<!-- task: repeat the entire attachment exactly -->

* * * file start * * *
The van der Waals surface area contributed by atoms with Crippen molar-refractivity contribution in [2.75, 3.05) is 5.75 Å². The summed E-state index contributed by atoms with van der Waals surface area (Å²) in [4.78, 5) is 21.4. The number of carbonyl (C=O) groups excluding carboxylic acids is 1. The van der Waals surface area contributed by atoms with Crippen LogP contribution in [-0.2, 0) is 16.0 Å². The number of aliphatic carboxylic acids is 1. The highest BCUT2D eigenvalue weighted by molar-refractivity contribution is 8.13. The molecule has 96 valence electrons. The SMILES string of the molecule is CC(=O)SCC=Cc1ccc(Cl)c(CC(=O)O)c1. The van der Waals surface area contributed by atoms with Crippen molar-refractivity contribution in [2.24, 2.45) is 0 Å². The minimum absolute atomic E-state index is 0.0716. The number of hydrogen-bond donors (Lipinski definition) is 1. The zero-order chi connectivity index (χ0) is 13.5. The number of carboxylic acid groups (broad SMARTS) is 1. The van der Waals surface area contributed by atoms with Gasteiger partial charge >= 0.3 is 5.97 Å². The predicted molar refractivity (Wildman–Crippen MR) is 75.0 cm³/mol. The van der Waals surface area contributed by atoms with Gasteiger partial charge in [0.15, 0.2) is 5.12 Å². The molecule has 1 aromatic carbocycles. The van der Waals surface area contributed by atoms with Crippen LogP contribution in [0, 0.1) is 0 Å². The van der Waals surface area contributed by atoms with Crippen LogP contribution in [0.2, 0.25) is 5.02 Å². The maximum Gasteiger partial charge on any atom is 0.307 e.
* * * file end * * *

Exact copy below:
The van der Waals surface area contributed by atoms with Crippen molar-refractivity contribution in [2.75, 3.05) is 5.75 Å². The summed E-state index contributed by atoms with van der Waals surface area (Å²) in [4.78, 5) is 21.4. The number of carbonyl (C=O) groups excluding carboxylic acids is 1. The van der Waals surface area contributed by atoms with Crippen LogP contribution in [-0.2, 0) is 16.0 Å². The number of aliphatic carboxylic acids is 1. The highest BCUT2D eigenvalue weighted by molar-refractivity contribution is 8.13. The molecule has 96 valence electrons. The SMILES string of the molecule is CC(=O)SCC=Cc1ccc(Cl)c(CC(=O)O)c1. The van der Waals surface area contributed by atoms with Crippen molar-refractivity contribution in [2.24, 2.45) is 0 Å². The minimum absolute atomic E-state index is 0.0716. The number of hydrogen-bond donors (Lipinski definition) is 1. The zero-order chi connectivity index (χ0) is 13.5. The number of carboxylic acid groups (broad SMARTS) is 1. The van der Waals surface area contributed by atoms with Gasteiger partial charge >= 0.3 is 5.97 Å². The predicted molar refractivity (Wildman–Crippen MR) is 75.0 cm³/mol. The van der Waals surface area contributed by atoms with Gasteiger partial charge in [0.15, 0.2) is 5.12 Å². The molecule has 1 aromatic carbocycles. The van der Waals surface area contributed by atoms with Crippen LogP contribution in [0, 0.1) is 0 Å². The van der Waals surface area contributed by atoms with Crippen LogP contribution in [0.2, 0.25) is 5.02 Å². The maximum Gasteiger partial charge on any atom is 0.307 e.